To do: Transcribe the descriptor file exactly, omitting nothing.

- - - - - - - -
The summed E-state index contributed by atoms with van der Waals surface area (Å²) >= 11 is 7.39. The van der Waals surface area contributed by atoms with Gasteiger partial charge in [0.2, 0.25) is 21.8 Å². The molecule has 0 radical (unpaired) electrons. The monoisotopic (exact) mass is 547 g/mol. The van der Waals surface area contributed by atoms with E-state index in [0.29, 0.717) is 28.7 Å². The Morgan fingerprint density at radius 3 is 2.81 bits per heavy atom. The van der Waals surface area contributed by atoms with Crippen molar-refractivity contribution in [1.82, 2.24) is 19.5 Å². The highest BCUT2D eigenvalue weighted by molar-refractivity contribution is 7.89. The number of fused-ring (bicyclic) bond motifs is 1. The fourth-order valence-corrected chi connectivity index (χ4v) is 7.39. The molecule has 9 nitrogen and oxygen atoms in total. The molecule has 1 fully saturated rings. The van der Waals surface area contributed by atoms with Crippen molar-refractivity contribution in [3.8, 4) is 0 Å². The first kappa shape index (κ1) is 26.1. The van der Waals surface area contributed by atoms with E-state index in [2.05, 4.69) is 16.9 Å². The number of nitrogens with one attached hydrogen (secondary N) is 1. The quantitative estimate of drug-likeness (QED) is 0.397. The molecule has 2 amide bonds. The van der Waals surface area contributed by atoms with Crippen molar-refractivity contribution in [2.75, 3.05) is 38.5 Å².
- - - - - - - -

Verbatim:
The summed E-state index contributed by atoms with van der Waals surface area (Å²) >= 11 is 7.39. The van der Waals surface area contributed by atoms with Gasteiger partial charge in [0.2, 0.25) is 21.8 Å². The molecule has 0 radical (unpaired) electrons. The monoisotopic (exact) mass is 547 g/mol. The van der Waals surface area contributed by atoms with E-state index in [0.29, 0.717) is 28.7 Å². The Morgan fingerprint density at radius 3 is 2.81 bits per heavy atom. The van der Waals surface area contributed by atoms with Crippen molar-refractivity contribution in [1.82, 2.24) is 19.5 Å². The highest BCUT2D eigenvalue weighted by molar-refractivity contribution is 7.89. The number of fused-ring (bicyclic) bond motifs is 1. The fourth-order valence-corrected chi connectivity index (χ4v) is 7.39. The molecule has 9 nitrogen and oxygen atoms in total. The molecule has 1 fully saturated rings. The van der Waals surface area contributed by atoms with Crippen molar-refractivity contribution in [3.8, 4) is 0 Å². The first kappa shape index (κ1) is 26.1. The van der Waals surface area contributed by atoms with E-state index in [2.05, 4.69) is 16.9 Å². The number of nitrogens with one attached hydrogen (secondary N) is 1. The quantitative estimate of drug-likeness (QED) is 0.397. The molecule has 2 amide bonds. The van der Waals surface area contributed by atoms with Crippen molar-refractivity contribution in [2.75, 3.05) is 38.5 Å².